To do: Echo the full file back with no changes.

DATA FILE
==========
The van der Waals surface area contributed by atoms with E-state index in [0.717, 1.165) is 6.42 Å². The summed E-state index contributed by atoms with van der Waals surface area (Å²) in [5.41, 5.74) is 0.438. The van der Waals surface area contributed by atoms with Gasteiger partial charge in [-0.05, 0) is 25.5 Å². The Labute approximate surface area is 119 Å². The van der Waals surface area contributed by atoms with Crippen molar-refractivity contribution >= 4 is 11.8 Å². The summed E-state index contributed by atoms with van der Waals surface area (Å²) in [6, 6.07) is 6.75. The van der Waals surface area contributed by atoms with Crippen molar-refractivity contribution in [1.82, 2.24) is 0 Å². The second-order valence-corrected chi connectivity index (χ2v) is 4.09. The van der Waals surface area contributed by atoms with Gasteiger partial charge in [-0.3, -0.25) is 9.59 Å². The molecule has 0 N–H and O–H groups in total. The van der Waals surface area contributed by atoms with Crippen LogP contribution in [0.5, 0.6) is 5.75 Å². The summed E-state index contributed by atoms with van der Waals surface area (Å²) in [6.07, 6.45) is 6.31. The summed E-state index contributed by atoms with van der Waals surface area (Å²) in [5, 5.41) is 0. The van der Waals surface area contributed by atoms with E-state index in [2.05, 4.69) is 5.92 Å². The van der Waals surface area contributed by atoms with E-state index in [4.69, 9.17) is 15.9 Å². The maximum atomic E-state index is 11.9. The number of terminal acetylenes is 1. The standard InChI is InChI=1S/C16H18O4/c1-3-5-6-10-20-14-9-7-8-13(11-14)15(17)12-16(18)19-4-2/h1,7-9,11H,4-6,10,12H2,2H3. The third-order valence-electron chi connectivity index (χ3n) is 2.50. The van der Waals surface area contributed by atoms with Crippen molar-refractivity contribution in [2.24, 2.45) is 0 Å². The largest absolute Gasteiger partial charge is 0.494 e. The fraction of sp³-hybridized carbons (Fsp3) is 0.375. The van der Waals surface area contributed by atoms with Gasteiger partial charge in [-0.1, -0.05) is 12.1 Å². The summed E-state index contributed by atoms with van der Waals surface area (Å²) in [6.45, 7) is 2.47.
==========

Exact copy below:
The van der Waals surface area contributed by atoms with E-state index in [0.717, 1.165) is 6.42 Å². The summed E-state index contributed by atoms with van der Waals surface area (Å²) in [5.41, 5.74) is 0.438. The van der Waals surface area contributed by atoms with Gasteiger partial charge in [-0.05, 0) is 25.5 Å². The Labute approximate surface area is 119 Å². The van der Waals surface area contributed by atoms with Crippen molar-refractivity contribution >= 4 is 11.8 Å². The summed E-state index contributed by atoms with van der Waals surface area (Å²) in [6, 6.07) is 6.75. The van der Waals surface area contributed by atoms with Crippen molar-refractivity contribution in [1.82, 2.24) is 0 Å². The second-order valence-corrected chi connectivity index (χ2v) is 4.09. The van der Waals surface area contributed by atoms with Gasteiger partial charge in [-0.3, -0.25) is 9.59 Å². The molecule has 0 N–H and O–H groups in total. The van der Waals surface area contributed by atoms with Crippen LogP contribution in [0.5, 0.6) is 5.75 Å². The summed E-state index contributed by atoms with van der Waals surface area (Å²) in [6.07, 6.45) is 6.31. The summed E-state index contributed by atoms with van der Waals surface area (Å²) in [5, 5.41) is 0. The van der Waals surface area contributed by atoms with E-state index in [2.05, 4.69) is 5.92 Å². The van der Waals surface area contributed by atoms with E-state index in [4.69, 9.17) is 15.9 Å². The maximum atomic E-state index is 11.9. The number of terminal acetylenes is 1. The standard InChI is InChI=1S/C16H18O4/c1-3-5-6-10-20-14-9-7-8-13(11-14)15(17)12-16(18)19-4-2/h1,7-9,11H,4-6,10,12H2,2H3. The third-order valence-electron chi connectivity index (χ3n) is 2.50. The van der Waals surface area contributed by atoms with Crippen molar-refractivity contribution in [2.24, 2.45) is 0 Å². The largest absolute Gasteiger partial charge is 0.494 e. The fraction of sp³-hybridized carbons (Fsp3) is 0.375. The van der Waals surface area contributed by atoms with Gasteiger partial charge in [-0.1, -0.05) is 12.1 Å². The summed E-state index contributed by atoms with van der Waals surface area (Å²) in [6.45, 7) is 2.47.